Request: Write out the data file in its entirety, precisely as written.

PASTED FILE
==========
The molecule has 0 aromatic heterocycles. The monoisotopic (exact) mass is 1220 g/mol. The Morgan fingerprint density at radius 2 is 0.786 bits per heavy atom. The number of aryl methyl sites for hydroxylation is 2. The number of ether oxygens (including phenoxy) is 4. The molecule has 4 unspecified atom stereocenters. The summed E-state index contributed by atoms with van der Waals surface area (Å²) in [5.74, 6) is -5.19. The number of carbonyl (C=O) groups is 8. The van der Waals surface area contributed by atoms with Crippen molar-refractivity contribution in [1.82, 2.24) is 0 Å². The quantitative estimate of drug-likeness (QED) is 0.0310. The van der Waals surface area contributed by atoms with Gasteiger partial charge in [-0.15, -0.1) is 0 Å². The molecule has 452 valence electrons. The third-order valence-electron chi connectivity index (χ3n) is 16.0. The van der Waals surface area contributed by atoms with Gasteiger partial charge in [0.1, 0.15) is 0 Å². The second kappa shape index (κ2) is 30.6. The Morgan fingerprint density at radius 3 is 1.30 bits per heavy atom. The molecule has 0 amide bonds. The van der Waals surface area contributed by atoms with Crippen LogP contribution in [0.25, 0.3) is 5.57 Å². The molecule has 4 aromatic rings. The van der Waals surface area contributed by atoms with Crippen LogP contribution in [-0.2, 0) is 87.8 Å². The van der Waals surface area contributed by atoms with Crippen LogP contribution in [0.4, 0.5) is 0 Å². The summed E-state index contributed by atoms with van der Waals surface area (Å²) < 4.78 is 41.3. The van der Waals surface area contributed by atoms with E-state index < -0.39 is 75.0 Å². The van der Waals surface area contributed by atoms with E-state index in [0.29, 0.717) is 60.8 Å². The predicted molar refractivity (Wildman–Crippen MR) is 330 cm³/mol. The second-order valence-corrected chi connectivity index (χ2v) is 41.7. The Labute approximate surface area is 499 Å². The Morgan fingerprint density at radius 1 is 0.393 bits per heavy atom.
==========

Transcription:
The molecule has 0 aromatic heterocycles. The monoisotopic (exact) mass is 1220 g/mol. The Morgan fingerprint density at radius 2 is 0.786 bits per heavy atom. The number of aryl methyl sites for hydroxylation is 2. The number of ether oxygens (including phenoxy) is 4. The molecule has 4 unspecified atom stereocenters. The summed E-state index contributed by atoms with van der Waals surface area (Å²) in [5.74, 6) is -5.19. The number of carbonyl (C=O) groups is 8. The van der Waals surface area contributed by atoms with Crippen molar-refractivity contribution in [1.82, 2.24) is 0 Å². The quantitative estimate of drug-likeness (QED) is 0.0310. The van der Waals surface area contributed by atoms with Gasteiger partial charge in [-0.15, -0.1) is 0 Å². The molecule has 452 valence electrons. The third-order valence-electron chi connectivity index (χ3n) is 16.0. The van der Waals surface area contributed by atoms with Gasteiger partial charge in [0.1, 0.15) is 0 Å². The second kappa shape index (κ2) is 30.6. The Morgan fingerprint density at radius 3 is 1.30 bits per heavy atom. The molecule has 0 amide bonds. The van der Waals surface area contributed by atoms with Crippen LogP contribution in [0.25, 0.3) is 5.57 Å². The molecule has 4 aromatic rings. The van der Waals surface area contributed by atoms with Crippen LogP contribution in [-0.2, 0) is 87.8 Å². The van der Waals surface area contributed by atoms with Crippen LogP contribution in [0.4, 0.5) is 0 Å². The summed E-state index contributed by atoms with van der Waals surface area (Å²) < 4.78 is 41.3. The van der Waals surface area contributed by atoms with E-state index < -0.39 is 75.0 Å². The van der Waals surface area contributed by atoms with E-state index in [0.29, 0.717) is 60.8 Å². The predicted molar refractivity (Wildman–Crippen MR) is 330 cm³/mol. The second-order valence-corrected chi connectivity index (χ2v) is 41.7. The Labute approximate surface area is 499 Å². The Morgan fingerprint density at radius 1 is 0.393 bits per heavy atom.